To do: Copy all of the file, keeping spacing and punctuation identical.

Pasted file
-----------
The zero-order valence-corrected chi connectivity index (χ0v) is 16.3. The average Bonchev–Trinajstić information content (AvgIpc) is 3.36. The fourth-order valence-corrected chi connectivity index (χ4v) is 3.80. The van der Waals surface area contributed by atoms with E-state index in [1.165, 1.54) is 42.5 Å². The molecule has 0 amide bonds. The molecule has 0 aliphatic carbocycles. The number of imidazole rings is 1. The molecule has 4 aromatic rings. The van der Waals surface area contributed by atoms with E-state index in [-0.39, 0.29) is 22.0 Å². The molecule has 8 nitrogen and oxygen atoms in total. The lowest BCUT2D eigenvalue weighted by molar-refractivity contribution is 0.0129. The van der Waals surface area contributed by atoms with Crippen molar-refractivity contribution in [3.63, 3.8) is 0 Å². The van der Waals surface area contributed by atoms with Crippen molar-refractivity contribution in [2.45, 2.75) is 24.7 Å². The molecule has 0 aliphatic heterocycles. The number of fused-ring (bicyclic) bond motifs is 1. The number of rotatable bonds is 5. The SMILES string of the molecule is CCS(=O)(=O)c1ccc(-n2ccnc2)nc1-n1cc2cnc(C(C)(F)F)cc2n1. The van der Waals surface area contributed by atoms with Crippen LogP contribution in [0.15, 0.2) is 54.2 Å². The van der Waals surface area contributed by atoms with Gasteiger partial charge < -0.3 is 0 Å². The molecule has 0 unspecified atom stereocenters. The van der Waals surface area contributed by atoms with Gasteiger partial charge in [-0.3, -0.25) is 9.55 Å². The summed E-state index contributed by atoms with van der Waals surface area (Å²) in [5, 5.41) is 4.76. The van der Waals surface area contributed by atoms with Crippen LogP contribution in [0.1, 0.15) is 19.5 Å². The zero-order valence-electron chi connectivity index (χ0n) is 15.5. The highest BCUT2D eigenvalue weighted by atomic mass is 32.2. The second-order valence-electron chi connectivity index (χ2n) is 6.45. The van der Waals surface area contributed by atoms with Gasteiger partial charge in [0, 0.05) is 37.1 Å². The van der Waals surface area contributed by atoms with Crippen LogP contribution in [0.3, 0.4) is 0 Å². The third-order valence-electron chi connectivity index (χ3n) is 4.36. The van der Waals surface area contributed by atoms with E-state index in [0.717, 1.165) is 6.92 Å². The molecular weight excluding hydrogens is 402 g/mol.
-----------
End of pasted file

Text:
The zero-order valence-corrected chi connectivity index (χ0v) is 16.3. The average Bonchev–Trinajstić information content (AvgIpc) is 3.36. The fourth-order valence-corrected chi connectivity index (χ4v) is 3.80. The van der Waals surface area contributed by atoms with E-state index in [1.165, 1.54) is 42.5 Å². The molecule has 0 amide bonds. The molecule has 0 aliphatic carbocycles. The number of imidazole rings is 1. The molecule has 4 aromatic rings. The van der Waals surface area contributed by atoms with E-state index in [-0.39, 0.29) is 22.0 Å². The molecule has 8 nitrogen and oxygen atoms in total. The lowest BCUT2D eigenvalue weighted by molar-refractivity contribution is 0.0129. The van der Waals surface area contributed by atoms with Crippen molar-refractivity contribution in [3.63, 3.8) is 0 Å². The van der Waals surface area contributed by atoms with Crippen molar-refractivity contribution in [2.45, 2.75) is 24.7 Å². The molecule has 0 aliphatic heterocycles. The number of fused-ring (bicyclic) bond motifs is 1. The number of rotatable bonds is 5. The SMILES string of the molecule is CCS(=O)(=O)c1ccc(-n2ccnc2)nc1-n1cc2cnc(C(C)(F)F)cc2n1. The van der Waals surface area contributed by atoms with Crippen LogP contribution in [0.15, 0.2) is 54.2 Å². The van der Waals surface area contributed by atoms with Gasteiger partial charge < -0.3 is 0 Å². The molecule has 0 unspecified atom stereocenters. The van der Waals surface area contributed by atoms with Gasteiger partial charge in [-0.3, -0.25) is 9.55 Å². The summed E-state index contributed by atoms with van der Waals surface area (Å²) in [5, 5.41) is 4.76. The van der Waals surface area contributed by atoms with Crippen LogP contribution in [0.1, 0.15) is 19.5 Å². The zero-order valence-electron chi connectivity index (χ0n) is 15.5. The highest BCUT2D eigenvalue weighted by atomic mass is 32.2. The second-order valence-electron chi connectivity index (χ2n) is 6.45. The van der Waals surface area contributed by atoms with Gasteiger partial charge in [0, 0.05) is 37.1 Å². The van der Waals surface area contributed by atoms with Crippen LogP contribution in [0.3, 0.4) is 0 Å². The third-order valence-electron chi connectivity index (χ3n) is 4.36. The van der Waals surface area contributed by atoms with E-state index in [0.717, 1.165) is 6.92 Å². The molecular weight excluding hydrogens is 402 g/mol.